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Seafarers survey highlights growing mental health crisis at sea

The latest Seafarers Happiness Index, published yesterday by The Mission to Seafarers, has revealed the ongoing impact of Covid-19 on the welfare of international seafarers and their families.

The report makes it clear that the seafarer community is in the midst of a mental health crisis.

The report shows the continuing decline of happiness at sea, largely due to the inability of seafarers to sign off and return home. Heavy workloads, virus fears and a perceived lack of Covid-19 precautions onboard vessels are exacerbating the decline in satisfaction. Without immediate action, there are significant risks for the mental and physical wellbeing of crew and a growing risk to safety, the report suggests.

No bonus or extra pay can resolve the anguish, mental stress and problems being faced by the crew today

The latest survey, undertaken in association with the Shipowners’ Club and Wallem Group, analyses the experiences of seafarers across the global maritime industry between April and June this year. Overall, seafarer happiness has dropped from 6.30 in Q1 2020 to 6.18 in Q2 2020.

The latest report shows vessels are sailing with fewer crew, increased sickness onboard and a pressure to keep hygiene standards at almost hospital-like levels. The demands of meeting these standards while also maintaining social distancing are relentless and seafarers are struggling to adhere to new guidance.

This level of workload has been relentless since the outbreak of Covid-19 and is clearly taking its toll. Seafarers have reported feeling unsupported and stressed, and without respite, which is impacting work standards as well as the welfare of seafarers. Combined with the challenge of accessing medical services, the risk of an increase in incidents of self-harm and in the number of accidents is very real as stress impacts work, compromising safety at all levels.

Andrew Wright, secretary general of The Mission to Seafarers, commented: “We are in the midst of a welfare crisis. While Q1 showed us how seafarers suffered as Covid-19 struck home and provided insight into the support that was needed, the Q2 report highlights the cost of inaction and the need for immediate solutions. It is paramount that we see progress with crew changeovers, onboard PPE and improved communication between shore and sea, to defuse this ticking time-bomb. Protecting seafarers is a priority and governments must now come together and work with industry before it is too late.”

Louise Hall, director of loss prevention at the Shipowners’ Club, commented: “Among other issues, this report highlights the toll that social distancing has taken on relationships and connectivity on board. Reports of additional safety measures, such as separating tables and limiting the capacity of mess rooms at meal times, has made even the most habitual social interactions difficult. This, coupled with extended periods of time at sea, raises serious concerns for seafarers’ mental wellbeing as feelings of loneliness and isolation intensify.”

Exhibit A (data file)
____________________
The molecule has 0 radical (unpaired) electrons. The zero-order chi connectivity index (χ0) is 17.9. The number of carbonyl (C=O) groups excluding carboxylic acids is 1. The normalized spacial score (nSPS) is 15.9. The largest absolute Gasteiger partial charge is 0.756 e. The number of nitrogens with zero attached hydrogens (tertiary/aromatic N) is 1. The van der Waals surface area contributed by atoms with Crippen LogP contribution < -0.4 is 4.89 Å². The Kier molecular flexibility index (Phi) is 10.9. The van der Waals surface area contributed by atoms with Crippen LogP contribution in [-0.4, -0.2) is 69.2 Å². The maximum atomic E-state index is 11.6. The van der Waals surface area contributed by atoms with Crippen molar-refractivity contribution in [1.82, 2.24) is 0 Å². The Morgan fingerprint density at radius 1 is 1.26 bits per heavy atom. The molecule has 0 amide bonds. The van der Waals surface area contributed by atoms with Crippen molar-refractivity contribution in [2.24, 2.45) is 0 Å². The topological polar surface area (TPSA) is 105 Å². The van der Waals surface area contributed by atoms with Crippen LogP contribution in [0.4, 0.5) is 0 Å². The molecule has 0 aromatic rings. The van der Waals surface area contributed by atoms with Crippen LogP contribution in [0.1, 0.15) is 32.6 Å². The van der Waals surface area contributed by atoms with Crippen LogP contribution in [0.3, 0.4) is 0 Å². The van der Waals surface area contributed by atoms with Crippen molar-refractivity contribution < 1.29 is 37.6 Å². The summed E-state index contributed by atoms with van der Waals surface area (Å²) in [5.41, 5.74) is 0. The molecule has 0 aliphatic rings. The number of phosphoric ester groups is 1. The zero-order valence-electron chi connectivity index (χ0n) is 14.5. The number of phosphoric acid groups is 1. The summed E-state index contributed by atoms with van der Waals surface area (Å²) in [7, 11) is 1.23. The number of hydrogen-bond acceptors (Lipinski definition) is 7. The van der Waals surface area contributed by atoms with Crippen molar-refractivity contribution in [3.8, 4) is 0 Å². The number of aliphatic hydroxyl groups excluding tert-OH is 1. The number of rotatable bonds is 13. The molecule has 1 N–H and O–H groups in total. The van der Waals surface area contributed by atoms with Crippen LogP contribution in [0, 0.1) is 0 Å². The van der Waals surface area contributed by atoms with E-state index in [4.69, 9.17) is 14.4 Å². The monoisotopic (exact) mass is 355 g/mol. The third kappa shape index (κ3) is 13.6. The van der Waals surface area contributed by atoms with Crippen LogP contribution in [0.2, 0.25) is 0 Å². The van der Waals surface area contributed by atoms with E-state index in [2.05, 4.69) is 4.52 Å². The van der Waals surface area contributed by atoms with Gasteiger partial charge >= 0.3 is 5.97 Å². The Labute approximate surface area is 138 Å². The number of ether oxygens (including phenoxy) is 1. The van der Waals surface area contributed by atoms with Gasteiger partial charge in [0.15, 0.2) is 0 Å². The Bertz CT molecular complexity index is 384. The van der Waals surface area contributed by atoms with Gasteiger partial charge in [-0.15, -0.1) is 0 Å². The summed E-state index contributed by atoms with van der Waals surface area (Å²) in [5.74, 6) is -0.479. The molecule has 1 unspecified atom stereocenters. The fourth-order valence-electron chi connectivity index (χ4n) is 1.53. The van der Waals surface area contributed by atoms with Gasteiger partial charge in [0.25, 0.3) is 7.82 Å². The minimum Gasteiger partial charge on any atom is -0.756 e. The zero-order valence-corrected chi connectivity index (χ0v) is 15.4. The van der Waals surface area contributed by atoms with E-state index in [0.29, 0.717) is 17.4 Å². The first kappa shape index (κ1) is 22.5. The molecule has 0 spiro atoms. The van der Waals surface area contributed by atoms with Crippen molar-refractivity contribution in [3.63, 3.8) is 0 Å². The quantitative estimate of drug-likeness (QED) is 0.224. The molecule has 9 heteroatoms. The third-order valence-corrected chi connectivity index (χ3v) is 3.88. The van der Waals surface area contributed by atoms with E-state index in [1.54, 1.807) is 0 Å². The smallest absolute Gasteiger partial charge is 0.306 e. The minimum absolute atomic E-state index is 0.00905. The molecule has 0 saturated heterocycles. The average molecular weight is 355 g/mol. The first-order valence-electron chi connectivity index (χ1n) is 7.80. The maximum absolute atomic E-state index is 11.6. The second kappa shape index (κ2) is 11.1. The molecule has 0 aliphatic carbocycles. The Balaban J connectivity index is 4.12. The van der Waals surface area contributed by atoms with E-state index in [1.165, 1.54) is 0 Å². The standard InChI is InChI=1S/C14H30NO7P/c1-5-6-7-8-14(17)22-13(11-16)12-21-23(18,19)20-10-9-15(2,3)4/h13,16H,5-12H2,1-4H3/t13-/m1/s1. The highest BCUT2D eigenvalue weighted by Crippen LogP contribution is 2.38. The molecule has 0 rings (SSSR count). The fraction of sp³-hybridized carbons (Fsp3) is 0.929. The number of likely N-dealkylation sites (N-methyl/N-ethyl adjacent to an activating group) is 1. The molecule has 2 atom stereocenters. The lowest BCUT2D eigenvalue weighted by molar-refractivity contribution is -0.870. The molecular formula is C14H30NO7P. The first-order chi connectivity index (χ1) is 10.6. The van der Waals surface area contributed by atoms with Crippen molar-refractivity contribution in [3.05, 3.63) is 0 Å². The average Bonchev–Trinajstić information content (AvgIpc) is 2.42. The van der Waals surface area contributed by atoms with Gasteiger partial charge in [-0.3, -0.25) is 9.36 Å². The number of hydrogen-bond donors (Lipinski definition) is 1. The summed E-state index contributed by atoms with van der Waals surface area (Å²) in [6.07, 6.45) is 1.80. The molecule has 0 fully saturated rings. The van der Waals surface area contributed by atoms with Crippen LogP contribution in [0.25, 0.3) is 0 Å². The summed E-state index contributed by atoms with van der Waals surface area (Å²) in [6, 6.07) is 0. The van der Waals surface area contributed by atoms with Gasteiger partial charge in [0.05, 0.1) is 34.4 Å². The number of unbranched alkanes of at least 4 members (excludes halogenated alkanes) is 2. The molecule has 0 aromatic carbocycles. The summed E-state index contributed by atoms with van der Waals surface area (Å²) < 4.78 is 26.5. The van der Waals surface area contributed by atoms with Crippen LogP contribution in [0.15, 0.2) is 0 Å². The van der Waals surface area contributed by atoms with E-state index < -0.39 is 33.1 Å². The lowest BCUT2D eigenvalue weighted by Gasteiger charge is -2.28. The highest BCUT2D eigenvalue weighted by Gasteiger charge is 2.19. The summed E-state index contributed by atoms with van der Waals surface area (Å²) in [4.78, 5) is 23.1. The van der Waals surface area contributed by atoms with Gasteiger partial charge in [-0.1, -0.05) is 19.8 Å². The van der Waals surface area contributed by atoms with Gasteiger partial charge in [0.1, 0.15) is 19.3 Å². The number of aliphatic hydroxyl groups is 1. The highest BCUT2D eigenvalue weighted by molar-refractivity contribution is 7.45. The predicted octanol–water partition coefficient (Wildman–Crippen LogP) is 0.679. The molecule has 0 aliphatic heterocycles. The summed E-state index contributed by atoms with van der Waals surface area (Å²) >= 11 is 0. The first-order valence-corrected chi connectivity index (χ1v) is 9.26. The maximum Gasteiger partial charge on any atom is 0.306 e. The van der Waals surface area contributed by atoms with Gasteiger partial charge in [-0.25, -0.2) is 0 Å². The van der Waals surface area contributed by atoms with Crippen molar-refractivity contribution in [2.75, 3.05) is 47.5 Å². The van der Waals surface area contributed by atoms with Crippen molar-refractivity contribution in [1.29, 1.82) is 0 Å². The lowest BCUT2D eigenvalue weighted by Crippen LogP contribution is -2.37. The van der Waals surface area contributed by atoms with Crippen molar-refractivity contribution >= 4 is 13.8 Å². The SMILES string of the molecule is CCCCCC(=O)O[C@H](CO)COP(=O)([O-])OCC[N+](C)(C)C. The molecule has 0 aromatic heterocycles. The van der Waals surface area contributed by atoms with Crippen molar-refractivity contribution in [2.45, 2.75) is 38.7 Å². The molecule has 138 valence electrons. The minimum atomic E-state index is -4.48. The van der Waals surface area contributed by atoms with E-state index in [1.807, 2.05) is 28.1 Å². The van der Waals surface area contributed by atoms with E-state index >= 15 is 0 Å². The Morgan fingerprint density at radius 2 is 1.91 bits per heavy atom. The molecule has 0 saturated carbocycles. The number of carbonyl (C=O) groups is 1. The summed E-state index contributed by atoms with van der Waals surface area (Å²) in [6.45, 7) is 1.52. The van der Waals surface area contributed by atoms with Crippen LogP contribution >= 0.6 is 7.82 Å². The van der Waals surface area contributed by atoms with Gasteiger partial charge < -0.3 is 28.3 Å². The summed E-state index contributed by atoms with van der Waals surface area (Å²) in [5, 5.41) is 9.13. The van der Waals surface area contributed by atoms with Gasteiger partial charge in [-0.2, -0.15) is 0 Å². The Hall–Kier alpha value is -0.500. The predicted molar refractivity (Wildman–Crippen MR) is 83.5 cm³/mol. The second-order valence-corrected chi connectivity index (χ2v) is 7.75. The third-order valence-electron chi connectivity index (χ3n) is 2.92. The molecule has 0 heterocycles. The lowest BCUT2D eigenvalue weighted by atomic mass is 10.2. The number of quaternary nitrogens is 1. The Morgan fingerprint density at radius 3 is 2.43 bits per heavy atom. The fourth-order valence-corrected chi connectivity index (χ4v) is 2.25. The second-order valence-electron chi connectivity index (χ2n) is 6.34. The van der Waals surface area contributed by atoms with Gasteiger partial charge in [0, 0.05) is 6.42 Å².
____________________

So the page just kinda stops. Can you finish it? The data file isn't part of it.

Frank Coles, CEO of the Wallem Group, said: “Never has the statement money doesn’t buy happiness had more meaning than in the crew crisis. No bonus or extra pay can resolve the anguish, mental stress and problems being faced by the crew today.”

The report also reaffirms the importance of communication to seafarers. With many seafarers unable to leave their vessels or contact their family due to the crisis, online access is now regarded as fundamental to their wellbeing. Without the connection to home and restricted support from ship visitors and port chaplains, seafarers are on the edge of serious mental distress. It is reported that many companies are not communicating well with their seafarers and little support is on offer. With little or no communication, seafarers are trapped on vessels, imagining the worst.

The survey also shows clear disappointment that seafarers are not recognised as key workers. The challenges being reported are reaching intolerable levels, due to contracts being disregarded and growing reports of sexism, racism and bullying and drunkenness onboard.

It is paramount that we see progress with crew changeovers, onboard PPE and improved communication between shore and sea, to defuse this ticking time-bomb

“Seafarers are at a tipping point and it is essential that faster progress is made to protect seafarers and stop the industry from falling into a deeper crisis,” the report noted, adding: “The message is clear: crew changes are needed, and those who can make them happen must do so, now. Only once seafarers can return home to their families and those serving at sea feel safe can we avert the both the immediate and the long-term impact of a mental health crisis among our seafarers.”

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Sam Chambers

Starting out with the Informa Group in 2000 in Hong Kong, Sam Chambers became editor of Maritime Asia magazine as well as East Asia Editor for the world’s oldest newspaper, Lloyd’s List. In 2005 he pursued a freelance career and wrote for a variety of titles including taking on the role of Asia Editor at Seatrade magazine and China correspondent for Supply Chain Asia. His work has also appeared in The Economist, The New York Times, The Sunday Times and The International Herald Tribune.

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